In the Kenyon Review, Joyce Carol Oates once wrote, “Writing is our way of assuaging homesickness,” and this is the quote that came to mind in the fall of 2015 when Oates read as part of Butler University’s Vivian S. Delbrook Visiting Writers Series. At Clowes Hall, she read from her memoir, The Lost Landscape: A Writer’s Coming of Age, which tells of her childhood home and her formative years. She read with ease, pausing occasionally with a humorous aside. Oates, the serious-looking woman on the book jackets of countless dark novels, is funny.
In the introduction to The Best American Essays of the Century, an anthology Oates edited, she wrote: “Art should provoke, disturb, arouse our emotions, expand our sympathies in directions we may not anticipate and may not even wish.” Oates carries this sentiment through in her novels and stories, which provoke and disturb by employing plots that often spark from an act of violence. The author’s empathetic prose never excuses her characters’ cruelty, but informs it by providing a window into their deepest hurts and desires.
Oates’s list of accomplishments, still growing after fifty years in the field, is so vast and unwieldy that it defies attempts to catalogue. Her work ethic embodies the historically American idea of success—a Horatio Alger story—that a dream can be achieved through perseverance and hard work. But Oates’s career also fits another narrative of success, that some individuals are born with a bounteous talent. In The Lost Landscape Oates reveals that as a girl she told stories by coloring pictures with her Crayolas because her desire to narrate came before she learned to write. Oates’s oeuvre fills bookshelves and includes novels, short story collections, memoirs, essays, and literary criticism. The New York Times has included dozens of her books on its list of notable books of the year, and other honors include the National Book Award; nominations for the Pulitzer Prize; the National Humanities Medal bestowed by President Obama; and the PEN Center USA Award for Lifetime Achievement.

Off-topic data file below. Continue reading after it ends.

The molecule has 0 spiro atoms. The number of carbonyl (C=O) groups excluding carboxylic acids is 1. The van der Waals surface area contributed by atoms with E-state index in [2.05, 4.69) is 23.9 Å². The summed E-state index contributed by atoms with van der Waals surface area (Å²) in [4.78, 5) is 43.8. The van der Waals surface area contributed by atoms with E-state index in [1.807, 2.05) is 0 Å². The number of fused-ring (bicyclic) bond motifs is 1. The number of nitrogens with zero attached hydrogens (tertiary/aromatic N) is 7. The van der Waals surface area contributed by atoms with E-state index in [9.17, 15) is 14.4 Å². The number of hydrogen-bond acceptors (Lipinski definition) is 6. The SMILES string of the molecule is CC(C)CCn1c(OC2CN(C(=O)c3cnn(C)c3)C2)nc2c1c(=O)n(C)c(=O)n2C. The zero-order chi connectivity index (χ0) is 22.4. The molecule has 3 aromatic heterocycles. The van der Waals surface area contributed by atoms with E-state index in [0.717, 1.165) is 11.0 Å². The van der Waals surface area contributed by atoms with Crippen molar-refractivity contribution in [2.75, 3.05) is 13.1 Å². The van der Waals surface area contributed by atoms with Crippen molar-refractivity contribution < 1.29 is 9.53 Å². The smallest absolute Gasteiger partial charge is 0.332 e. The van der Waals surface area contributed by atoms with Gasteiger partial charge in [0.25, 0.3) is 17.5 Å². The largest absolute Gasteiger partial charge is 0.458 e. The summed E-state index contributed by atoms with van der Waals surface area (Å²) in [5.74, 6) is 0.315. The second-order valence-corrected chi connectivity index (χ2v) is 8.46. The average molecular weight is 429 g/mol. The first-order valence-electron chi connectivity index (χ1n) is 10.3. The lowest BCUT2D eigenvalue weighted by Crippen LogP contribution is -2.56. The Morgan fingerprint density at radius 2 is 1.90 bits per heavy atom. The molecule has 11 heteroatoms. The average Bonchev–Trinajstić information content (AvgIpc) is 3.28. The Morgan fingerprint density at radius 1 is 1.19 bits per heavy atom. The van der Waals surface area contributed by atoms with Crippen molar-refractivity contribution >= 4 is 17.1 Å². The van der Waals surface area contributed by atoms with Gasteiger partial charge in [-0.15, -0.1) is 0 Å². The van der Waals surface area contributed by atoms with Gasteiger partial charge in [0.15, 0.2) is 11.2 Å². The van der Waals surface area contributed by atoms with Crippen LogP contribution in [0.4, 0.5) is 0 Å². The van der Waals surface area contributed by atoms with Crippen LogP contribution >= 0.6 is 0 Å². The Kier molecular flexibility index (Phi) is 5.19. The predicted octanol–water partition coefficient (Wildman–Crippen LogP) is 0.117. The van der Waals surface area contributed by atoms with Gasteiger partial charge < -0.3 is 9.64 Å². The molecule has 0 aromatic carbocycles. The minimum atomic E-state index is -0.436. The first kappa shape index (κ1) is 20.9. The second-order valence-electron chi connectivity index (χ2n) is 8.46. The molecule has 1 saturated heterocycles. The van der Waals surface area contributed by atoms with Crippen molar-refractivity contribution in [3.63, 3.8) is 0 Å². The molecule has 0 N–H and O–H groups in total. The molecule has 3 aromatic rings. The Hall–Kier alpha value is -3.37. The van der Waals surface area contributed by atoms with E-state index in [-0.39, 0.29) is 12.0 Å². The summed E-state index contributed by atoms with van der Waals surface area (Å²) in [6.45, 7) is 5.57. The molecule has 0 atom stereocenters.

After her reading, Oates fielded questions from the audience, and the next morning she sat in a room with thirty students to answer more questions. In this more casual setting she spoke about being a formalist. She explained that different stories call out for specific types of language, and that she is always seeking forms to tell the multitude of stories that crowd her head and fill her files at home. “I’m really happy when I’m running,” she said. “I get lots of ideas when I run.” Before Oates headed home she sat down with Booth.
Cover Page Footnote
"A Conversation with Joyce Carol Oates" was originally published at Booth.
"A Conversation with Joyce Carol Oates,"
Booth: Vol. 8
, Article 3.
Available at: http://digitalcommons.butler.edu/booth/vol8/iss5/3